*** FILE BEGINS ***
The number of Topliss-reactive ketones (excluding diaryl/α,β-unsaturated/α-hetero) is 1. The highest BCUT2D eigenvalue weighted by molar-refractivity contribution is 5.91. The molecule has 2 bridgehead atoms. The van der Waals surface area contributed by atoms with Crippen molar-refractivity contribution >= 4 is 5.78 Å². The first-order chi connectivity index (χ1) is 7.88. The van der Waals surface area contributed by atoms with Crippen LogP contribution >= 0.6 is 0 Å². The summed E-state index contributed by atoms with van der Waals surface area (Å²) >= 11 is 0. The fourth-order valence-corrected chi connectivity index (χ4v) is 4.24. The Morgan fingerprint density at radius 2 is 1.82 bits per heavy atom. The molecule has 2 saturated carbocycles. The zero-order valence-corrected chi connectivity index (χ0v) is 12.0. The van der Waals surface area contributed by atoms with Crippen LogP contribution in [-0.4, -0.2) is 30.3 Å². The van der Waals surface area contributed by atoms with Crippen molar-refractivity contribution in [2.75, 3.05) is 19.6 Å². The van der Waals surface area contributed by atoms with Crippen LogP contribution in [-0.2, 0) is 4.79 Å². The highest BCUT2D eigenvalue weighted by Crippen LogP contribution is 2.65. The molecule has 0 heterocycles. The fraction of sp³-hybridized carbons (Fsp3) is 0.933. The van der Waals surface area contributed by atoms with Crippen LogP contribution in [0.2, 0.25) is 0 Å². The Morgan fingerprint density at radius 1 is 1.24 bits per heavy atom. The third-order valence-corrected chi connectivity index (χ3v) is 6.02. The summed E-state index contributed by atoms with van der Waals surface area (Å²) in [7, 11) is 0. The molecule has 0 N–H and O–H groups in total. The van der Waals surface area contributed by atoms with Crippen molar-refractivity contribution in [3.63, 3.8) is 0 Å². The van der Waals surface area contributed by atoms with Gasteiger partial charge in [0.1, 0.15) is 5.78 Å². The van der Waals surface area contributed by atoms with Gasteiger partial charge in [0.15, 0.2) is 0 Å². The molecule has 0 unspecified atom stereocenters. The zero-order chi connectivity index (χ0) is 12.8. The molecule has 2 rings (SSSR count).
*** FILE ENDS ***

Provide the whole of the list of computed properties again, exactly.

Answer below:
The number of Topliss-reactive ketones (excluding diaryl/α,β-unsaturated/α-hetero) is 1. The highest BCUT2D eigenvalue weighted by molar-refractivity contribution is 5.91. The molecule has 2 bridgehead atoms. The van der Waals surface area contributed by atoms with Crippen molar-refractivity contribution >= 4 is 5.78 Å². The first-order chi connectivity index (χ1) is 7.88. The van der Waals surface area contributed by atoms with Crippen LogP contribution >= 0.6 is 0 Å². The summed E-state index contributed by atoms with van der Waals surface area (Å²) >= 11 is 0. The fourth-order valence-corrected chi connectivity index (χ4v) is 4.24. The Morgan fingerprint density at radius 2 is 1.82 bits per heavy atom. The molecule has 2 saturated carbocycles. The zero-order valence-corrected chi connectivity index (χ0v) is 12.0. The van der Waals surface area contributed by atoms with Crippen LogP contribution in [-0.4, -0.2) is 30.3 Å². The van der Waals surface area contributed by atoms with Crippen molar-refractivity contribution in [2.75, 3.05) is 19.6 Å². The van der Waals surface area contributed by atoms with Crippen LogP contribution in [-0.2, 0) is 4.79 Å². The highest BCUT2D eigenvalue weighted by Crippen LogP contribution is 2.65. The molecule has 0 heterocycles. The fraction of sp³-hybridized carbons (Fsp3) is 0.933. The van der Waals surface area contributed by atoms with Crippen LogP contribution in [0.2, 0.25) is 0 Å². The Morgan fingerprint density at radius 1 is 1.24 bits per heavy atom. The third-order valence-corrected chi connectivity index (χ3v) is 6.02. The summed E-state index contributed by atoms with van der Waals surface area (Å²) in [7, 11) is 0. The molecule has 0 N–H and O–H groups in total. The van der Waals surface area contributed by atoms with Crippen molar-refractivity contribution in [3.63, 3.8) is 0 Å². The van der Waals surface area contributed by atoms with Gasteiger partial charge in [0.1, 0.15) is 5.78 Å². The van der Waals surface area contributed by atoms with Gasteiger partial charge in [0.15, 0.2) is 0 Å². The molecule has 0 unspecified atom stereocenters. The zero-order chi connectivity index (χ0) is 12.8. The molecule has 2 rings (SSSR count).